One other problem typical of high output lights is that you have to keep your hand away from the head of the light. When it's on continuous, it gets hot – really hot. In fact, you can't quite see it in the image, but there's a warning to that effect printed directly on the head of the lamp. This is not a defect of the device, merely a side effect of having a really bright light. Most lights create their illumination through either direct excitation of electrons as with an LED or a bright glow from a high resistance filament (such as your standard Edison type A light bulb.) Both of these processes give off heat as well as light, since heat and light are related. You can't touch a 60 watt light bulb when it's lit without burning yourself. By comparison, the heat generated from the G2 is quite acceptable. Since it's not meant to be run continuously for more than a few minutes at a time, I think the heat output is very reasonable.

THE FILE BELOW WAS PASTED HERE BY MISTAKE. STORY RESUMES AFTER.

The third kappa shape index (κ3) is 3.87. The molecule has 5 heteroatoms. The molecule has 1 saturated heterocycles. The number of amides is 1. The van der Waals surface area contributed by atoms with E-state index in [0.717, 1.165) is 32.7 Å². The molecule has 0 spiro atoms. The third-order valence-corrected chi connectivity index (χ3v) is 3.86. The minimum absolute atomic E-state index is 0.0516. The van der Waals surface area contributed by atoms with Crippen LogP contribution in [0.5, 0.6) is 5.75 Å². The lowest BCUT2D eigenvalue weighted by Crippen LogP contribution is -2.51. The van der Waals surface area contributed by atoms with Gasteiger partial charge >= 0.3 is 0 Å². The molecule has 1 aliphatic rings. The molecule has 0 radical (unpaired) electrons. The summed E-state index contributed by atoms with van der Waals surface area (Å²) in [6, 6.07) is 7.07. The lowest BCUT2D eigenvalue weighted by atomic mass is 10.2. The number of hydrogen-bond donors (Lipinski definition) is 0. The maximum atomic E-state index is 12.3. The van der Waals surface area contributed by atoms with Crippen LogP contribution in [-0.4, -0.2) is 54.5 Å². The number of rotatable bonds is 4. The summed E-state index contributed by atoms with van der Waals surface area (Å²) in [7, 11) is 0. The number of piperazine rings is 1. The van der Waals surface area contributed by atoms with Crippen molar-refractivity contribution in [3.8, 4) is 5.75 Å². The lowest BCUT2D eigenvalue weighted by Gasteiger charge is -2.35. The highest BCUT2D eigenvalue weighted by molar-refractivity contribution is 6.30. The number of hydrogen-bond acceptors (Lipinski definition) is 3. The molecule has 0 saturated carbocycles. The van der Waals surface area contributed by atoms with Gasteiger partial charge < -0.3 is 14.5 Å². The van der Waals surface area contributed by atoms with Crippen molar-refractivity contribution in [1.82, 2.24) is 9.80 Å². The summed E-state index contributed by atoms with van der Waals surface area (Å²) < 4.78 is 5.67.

To be of any real use, I have to be able to carry the light with me so I walked over to the Galco display and picked up one of their leather flashlight carriers for a further $25. This carrier threads onto your belt and provides a quick release snap. Without the O rings on my light, I could simply slip it down in. But with them, I have to use the snap to remove it. Thats a fair compromise, I think, and the rings also keep the light from inadvertantly sliding up and out of the carrier anyway so I look on it as a win/win. The old timers were taught to wear their light behind their magazine (and many combo carriers have them positioned that way) but the new mode of thinking suggests that while you're light is something you'll likely need often, your magazine is something you'll need only rarely so wear your light forward of your magazine to get it out of the way. After experimenting for a while, I decided to wear mine with the snap pointing towards my back because I have a stronger grasp with my fingers turned that way and it's easier for me to get the light out. Part of the reason for this is the fact that this is a pretty strong snap so I can't use merely my thumb, I must use my fingers. Of course, that almost convinces me to go with the old ways and move it around back. If I wore it pointing the other way, I think I'd want to have the light oriented with the tail up so it would be in the propper orientation for an ice pick grip when I released it.